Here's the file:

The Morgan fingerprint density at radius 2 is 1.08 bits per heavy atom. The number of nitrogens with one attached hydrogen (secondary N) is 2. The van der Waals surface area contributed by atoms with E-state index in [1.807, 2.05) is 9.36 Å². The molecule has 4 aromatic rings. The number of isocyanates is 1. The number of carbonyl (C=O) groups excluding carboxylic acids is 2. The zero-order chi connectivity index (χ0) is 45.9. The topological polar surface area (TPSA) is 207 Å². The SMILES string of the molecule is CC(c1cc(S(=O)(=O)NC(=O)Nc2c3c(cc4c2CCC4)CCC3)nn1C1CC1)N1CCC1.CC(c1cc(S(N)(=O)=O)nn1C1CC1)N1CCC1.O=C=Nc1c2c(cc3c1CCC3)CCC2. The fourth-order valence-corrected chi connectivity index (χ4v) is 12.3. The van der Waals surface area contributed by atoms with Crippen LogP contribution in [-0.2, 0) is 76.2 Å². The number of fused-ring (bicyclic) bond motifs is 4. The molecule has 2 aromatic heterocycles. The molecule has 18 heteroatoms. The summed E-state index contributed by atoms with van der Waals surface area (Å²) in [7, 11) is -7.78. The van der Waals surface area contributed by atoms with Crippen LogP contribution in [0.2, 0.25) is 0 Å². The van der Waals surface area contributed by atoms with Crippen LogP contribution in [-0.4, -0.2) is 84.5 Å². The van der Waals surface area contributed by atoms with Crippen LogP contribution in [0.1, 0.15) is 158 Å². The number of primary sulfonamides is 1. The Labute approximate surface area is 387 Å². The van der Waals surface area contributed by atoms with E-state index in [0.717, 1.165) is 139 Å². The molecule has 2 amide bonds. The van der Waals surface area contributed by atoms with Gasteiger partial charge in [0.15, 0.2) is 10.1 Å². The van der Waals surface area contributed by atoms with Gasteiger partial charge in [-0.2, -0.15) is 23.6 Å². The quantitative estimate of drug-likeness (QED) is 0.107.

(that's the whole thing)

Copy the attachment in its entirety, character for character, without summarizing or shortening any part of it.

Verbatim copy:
The Morgan fingerprint density at radius 2 is 1.08 bits per heavy atom. The number of nitrogens with one attached hydrogen (secondary N) is 2. The van der Waals surface area contributed by atoms with E-state index in [1.807, 2.05) is 9.36 Å². The molecule has 4 aromatic rings. The number of isocyanates is 1. The number of carbonyl (C=O) groups excluding carboxylic acids is 2. The zero-order chi connectivity index (χ0) is 45.9. The topological polar surface area (TPSA) is 207 Å². The SMILES string of the molecule is CC(c1cc(S(=O)(=O)NC(=O)Nc2c3c(cc4c2CCC4)CCC3)nn1C1CC1)N1CCC1.CC(c1cc(S(N)(=O)=O)nn1C1CC1)N1CCC1.O=C=Nc1c2c(cc3c1CCC3)CCC2. The fourth-order valence-corrected chi connectivity index (χ4v) is 12.3. The van der Waals surface area contributed by atoms with Crippen LogP contribution in [-0.2, 0) is 76.2 Å². The number of fused-ring (bicyclic) bond motifs is 4. The molecule has 2 aromatic heterocycles. The molecule has 18 heteroatoms. The summed E-state index contributed by atoms with van der Waals surface area (Å²) in [7, 11) is -7.78. The van der Waals surface area contributed by atoms with Crippen LogP contribution in [0.2, 0.25) is 0 Å². The van der Waals surface area contributed by atoms with Crippen LogP contribution in [-0.4, -0.2) is 84.5 Å². The van der Waals surface area contributed by atoms with Crippen LogP contribution in [0.1, 0.15) is 158 Å². The number of primary sulfonamides is 1. The Labute approximate surface area is 387 Å². The van der Waals surface area contributed by atoms with E-state index in [0.717, 1.165) is 139 Å². The molecule has 2 amide bonds. The van der Waals surface area contributed by atoms with Gasteiger partial charge in [0.15, 0.2) is 10.1 Å². The van der Waals surface area contributed by atoms with Gasteiger partial charge in [-0.2, -0.15) is 23.6 Å². The quantitative estimate of drug-likeness (QED) is 0.107.